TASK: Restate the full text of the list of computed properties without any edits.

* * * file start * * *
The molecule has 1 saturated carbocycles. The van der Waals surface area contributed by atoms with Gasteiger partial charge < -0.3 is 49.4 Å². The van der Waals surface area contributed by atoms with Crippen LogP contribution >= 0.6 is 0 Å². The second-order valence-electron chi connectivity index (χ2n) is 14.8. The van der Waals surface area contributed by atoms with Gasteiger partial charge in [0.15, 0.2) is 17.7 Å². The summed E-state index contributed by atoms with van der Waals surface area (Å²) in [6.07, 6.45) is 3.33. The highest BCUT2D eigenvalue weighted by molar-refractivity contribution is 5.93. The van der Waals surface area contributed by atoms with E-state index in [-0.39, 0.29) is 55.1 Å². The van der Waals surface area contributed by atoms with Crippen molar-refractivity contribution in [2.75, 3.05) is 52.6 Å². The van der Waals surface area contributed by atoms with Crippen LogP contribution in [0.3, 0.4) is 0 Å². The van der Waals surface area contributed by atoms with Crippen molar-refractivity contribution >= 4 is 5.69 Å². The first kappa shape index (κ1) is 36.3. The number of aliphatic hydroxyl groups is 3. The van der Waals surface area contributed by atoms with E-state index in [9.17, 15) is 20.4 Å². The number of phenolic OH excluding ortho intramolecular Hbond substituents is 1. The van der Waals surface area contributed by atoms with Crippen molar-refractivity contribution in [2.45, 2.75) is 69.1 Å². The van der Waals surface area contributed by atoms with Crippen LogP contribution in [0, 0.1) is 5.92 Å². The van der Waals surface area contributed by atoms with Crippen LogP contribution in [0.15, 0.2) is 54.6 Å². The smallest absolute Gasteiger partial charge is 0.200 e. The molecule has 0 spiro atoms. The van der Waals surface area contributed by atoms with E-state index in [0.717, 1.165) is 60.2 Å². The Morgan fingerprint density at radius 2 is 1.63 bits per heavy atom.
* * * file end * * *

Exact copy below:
The molecule has 1 saturated carbocycles. The van der Waals surface area contributed by atoms with Gasteiger partial charge < -0.3 is 49.4 Å². The van der Waals surface area contributed by atoms with Crippen LogP contribution >= 0.6 is 0 Å². The second-order valence-electron chi connectivity index (χ2n) is 14.8. The van der Waals surface area contributed by atoms with Gasteiger partial charge in [0.15, 0.2) is 17.7 Å². The summed E-state index contributed by atoms with van der Waals surface area (Å²) in [6.07, 6.45) is 3.33. The highest BCUT2D eigenvalue weighted by molar-refractivity contribution is 5.93. The van der Waals surface area contributed by atoms with E-state index in [-0.39, 0.29) is 55.1 Å². The van der Waals surface area contributed by atoms with Crippen molar-refractivity contribution in [2.75, 3.05) is 52.6 Å². The van der Waals surface area contributed by atoms with Crippen LogP contribution in [0.3, 0.4) is 0 Å². The van der Waals surface area contributed by atoms with Crippen molar-refractivity contribution >= 4 is 5.69 Å². The first kappa shape index (κ1) is 36.3. The number of aliphatic hydroxyl groups is 3. The van der Waals surface area contributed by atoms with E-state index in [9.17, 15) is 20.4 Å². The number of phenolic OH excluding ortho intramolecular Hbond substituents is 1. The van der Waals surface area contributed by atoms with Crippen molar-refractivity contribution in [2.45, 2.75) is 69.1 Å². The van der Waals surface area contributed by atoms with Crippen LogP contribution in [0, 0.1) is 5.92 Å². The van der Waals surface area contributed by atoms with Crippen LogP contribution in [0.15, 0.2) is 54.6 Å². The smallest absolute Gasteiger partial charge is 0.200 e. The molecule has 0 spiro atoms. The van der Waals surface area contributed by atoms with E-state index in [0.717, 1.165) is 60.2 Å². The Morgan fingerprint density at radius 2 is 1.63 bits per heavy atom.